‘Anywhere but here to be honest’: Why Eddie Rocket's is pushing outside of Ireland

Fast-food boss Niall Fortune talks international expansion and how Dublin has reached ‘peak burger’.

By Sarah Harford

EDDIE ROCKET’S MAY be an Irish institution, but the man behind the diner chain says he’s now more interested in opening franchises in other countries than dealing with the saturated market in Ireland.

“Personally, my main focus is on international business – there’s huge potential in that,” managing director Niall Fortune told Fora.

Fortune’s company currently has more than 50 outlets in Ireland under various brands – including Eddie Rocket’s, Rocket’s, Flash Harry’s and the Counter – with a mixture of company-owned and franchised restaurants.

While the food firm has previously announced plans to keep expanding that footprint, Fortune said that it will only do so if the right franchise partner comes on board.

“At the moment the challenge in Ireland is property. There’s planning restrictions in the city centre and the price of property is just not cheap – I wouldn’t pay it,” he said.

“If opportunities come up we’ll take them, but I’m not out there looking. I’m looking to Germany, France, Spain – anywhere but here to be honest.”

Fortune’s international expansion is already on track and his first outlet in Germany – located in Center Parcs in Baden-Württemberg – is set to open next week

The opening is part of a franchise deal with German travel food firm Areas, which has signed a contract to open 20 Rocket’s restaurants across the country over the next three years.

“It’s taken us three years to get into Germany, it was very difficult but we have high hopes for that market,” Fortune said.

“Areas has the rights for all the Center Parcs in Germany, so we’re going into those first, then out to railway stations and travel hubs.

“We have a lot of money and time invested in this, but we’re absolutely hoping it will be a stepping stone. We’re in active negotiations in Spain and the Middle East now.”

Source: Graham Hughes/Photocall Ireland!

All of these international franchises will be opened under the Rocket’s brand – the fast-casual concept that was first launched here in 2014 and currently includes five outlets in Dublin.

“Our biggest drive at the moment is Rocket’s. It’s an urban brand and was designed with an eye to the future,” Fortune said.

He added that the brand is “a bit more oriented at the younger market” and is designed to “fill a space” between US chains Five Guys and Shake Shack.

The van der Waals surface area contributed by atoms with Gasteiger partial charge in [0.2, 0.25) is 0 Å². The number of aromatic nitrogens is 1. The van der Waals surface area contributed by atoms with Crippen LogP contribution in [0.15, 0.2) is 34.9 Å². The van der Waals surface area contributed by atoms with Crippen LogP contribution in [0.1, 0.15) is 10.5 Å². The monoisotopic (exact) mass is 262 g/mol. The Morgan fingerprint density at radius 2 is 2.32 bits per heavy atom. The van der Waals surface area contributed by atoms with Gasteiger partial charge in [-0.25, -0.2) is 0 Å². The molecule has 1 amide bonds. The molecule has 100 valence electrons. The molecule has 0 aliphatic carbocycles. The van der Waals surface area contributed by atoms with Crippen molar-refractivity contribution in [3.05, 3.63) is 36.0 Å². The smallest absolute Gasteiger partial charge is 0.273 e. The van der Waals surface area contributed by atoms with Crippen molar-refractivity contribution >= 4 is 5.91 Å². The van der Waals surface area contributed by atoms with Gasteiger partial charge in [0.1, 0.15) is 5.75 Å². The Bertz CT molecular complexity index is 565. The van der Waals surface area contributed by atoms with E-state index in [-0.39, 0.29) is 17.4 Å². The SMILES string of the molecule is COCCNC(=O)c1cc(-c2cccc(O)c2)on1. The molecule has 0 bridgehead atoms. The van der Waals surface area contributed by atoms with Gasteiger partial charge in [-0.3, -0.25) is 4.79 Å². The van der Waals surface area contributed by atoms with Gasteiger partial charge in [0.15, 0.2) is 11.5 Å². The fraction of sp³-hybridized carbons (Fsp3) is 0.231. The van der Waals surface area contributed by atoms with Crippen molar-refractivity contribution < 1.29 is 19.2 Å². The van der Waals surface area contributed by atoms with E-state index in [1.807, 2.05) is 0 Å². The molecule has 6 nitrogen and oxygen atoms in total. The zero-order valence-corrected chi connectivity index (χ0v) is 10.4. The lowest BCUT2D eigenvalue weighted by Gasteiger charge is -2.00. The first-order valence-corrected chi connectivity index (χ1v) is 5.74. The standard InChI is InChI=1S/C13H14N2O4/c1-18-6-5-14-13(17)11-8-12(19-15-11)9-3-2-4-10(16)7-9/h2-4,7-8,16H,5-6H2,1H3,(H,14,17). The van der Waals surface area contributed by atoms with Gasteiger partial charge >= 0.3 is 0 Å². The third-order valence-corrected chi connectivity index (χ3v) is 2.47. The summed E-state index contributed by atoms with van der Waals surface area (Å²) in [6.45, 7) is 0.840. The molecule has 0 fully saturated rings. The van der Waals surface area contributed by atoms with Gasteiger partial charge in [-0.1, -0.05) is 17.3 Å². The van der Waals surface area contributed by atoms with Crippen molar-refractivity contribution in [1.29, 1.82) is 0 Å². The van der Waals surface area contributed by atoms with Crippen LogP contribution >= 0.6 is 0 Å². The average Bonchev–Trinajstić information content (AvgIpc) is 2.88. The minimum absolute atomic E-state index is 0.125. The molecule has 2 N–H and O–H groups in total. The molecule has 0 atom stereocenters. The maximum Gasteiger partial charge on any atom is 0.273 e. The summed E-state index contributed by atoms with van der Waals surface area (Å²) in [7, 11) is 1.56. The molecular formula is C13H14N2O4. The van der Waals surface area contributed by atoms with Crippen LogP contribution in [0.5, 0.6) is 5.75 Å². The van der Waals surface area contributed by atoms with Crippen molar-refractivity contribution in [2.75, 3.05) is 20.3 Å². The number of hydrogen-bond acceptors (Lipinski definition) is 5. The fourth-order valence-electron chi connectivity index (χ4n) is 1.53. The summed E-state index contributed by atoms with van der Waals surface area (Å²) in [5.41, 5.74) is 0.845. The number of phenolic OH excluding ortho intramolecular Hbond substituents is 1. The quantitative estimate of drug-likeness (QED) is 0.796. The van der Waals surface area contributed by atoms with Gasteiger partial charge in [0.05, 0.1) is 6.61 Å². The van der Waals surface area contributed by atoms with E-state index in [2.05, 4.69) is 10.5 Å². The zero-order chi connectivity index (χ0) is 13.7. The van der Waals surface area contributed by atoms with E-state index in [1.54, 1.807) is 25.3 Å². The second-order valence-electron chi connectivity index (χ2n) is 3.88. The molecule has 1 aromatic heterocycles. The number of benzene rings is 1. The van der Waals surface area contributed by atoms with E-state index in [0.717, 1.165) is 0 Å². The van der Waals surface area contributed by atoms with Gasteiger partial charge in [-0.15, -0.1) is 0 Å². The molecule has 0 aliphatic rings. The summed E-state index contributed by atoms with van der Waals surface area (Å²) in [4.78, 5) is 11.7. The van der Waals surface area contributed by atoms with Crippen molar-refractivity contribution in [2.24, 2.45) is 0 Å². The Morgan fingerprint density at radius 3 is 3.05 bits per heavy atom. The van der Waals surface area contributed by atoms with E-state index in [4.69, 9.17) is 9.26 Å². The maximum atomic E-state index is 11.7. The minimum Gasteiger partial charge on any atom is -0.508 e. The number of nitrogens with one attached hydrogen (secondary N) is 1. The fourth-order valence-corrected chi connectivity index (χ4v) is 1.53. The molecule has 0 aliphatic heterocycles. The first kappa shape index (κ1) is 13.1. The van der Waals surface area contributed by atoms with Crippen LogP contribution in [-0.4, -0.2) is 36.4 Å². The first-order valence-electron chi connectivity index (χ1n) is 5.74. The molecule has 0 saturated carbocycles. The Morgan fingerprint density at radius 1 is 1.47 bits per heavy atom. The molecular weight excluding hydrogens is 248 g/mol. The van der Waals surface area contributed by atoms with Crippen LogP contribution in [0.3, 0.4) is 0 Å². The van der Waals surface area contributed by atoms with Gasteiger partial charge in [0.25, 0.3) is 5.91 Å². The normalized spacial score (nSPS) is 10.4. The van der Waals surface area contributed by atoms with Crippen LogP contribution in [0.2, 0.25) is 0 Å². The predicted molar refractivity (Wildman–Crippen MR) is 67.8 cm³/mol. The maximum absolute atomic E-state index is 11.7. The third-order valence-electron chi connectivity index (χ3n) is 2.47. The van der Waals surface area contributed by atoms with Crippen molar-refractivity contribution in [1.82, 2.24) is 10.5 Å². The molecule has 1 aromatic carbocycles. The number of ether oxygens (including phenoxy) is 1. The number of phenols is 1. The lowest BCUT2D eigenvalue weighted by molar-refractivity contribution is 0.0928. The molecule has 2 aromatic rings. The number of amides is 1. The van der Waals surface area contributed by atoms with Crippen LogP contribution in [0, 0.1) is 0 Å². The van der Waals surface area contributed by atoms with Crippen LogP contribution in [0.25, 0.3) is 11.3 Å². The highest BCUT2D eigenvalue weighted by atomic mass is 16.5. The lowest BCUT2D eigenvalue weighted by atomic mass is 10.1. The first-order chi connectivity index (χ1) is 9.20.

However, he noted there is also a practical reason for focusing on the Rocket’s concept in the future.

“To build an Eddie Rocket’s could cost up to a million euro or more, but to build a Rocket’s is about half of that. It’s a different model, smaller footprint, smaller kitchen, cheaper fitouts.

“Personally I would open Eddie Rocket’s anywhere because it’s my favourite. But we’re moving away from the retro thing now.”

Changing market

Fortune has been in the burger business for nearly 30 years, after opening his first Eddie Rocket’s restaurant on Dublin’s South Anne Street in 1989.

But the casual dining scene has undergone some big shifts since then, with increased competition – especially in Dublin city centre.

“We’ve had competition before and we did alright. The trick is we have to reinvent ourselves every so often,” Fortune said.

“Eddie Rocket’s now is not the same restaurant it was 20 or 30 years ago. The food business is always changing.”

Fortune said that Eddie Rocket’s is introducing a new menu soon that will include more vegan options and salads – even though the chain doesn’t sell many of them at the moment.

And while the business may be best known for burgers, Fortune added that chicken tenders are actually its biggest seller.

Source: Leah Farrell/Photocall Ireland

Ireland has seen somewhat of a burger boom in recent years, with more domestic players and international chains entering the market, but Fortune said that it’s not something that causes him too much concern.

“We absolutely keep an eye on the competition. McDonald’s has gone a bit more upmarket in recent years, so we had to go a bit more upmarket too,” he said.

“I’d say the market is saturated though – we’ve reached the peak of burgers and I think businesses will start falling now.

“But we won’t. We’ve been through tough times and survived. We got through the last recession and if you can get through that you can get through anything.”

According to its most recent accounts, the main company behind the chain in the Republic, Eddie Rockets Ireland Limited, posted turnover of €17.2 million in 2016 and a net profit of just over €1 million. However, 2018 has brought mixed fortunes so far.

“This year hasn’t been a good year – between the storms, the snow, the heatwave, the football, the pope. But things are returning to normal now,” Fortune said.

At 62, the burger boss said that he has his eye on retirement in the coming years but isn’t worried about the future of his business.

“I think we’re in a good spot. If the international side takes off there’ll be plenty of work for all of us for years to come, but I think the place will run fine without me.”

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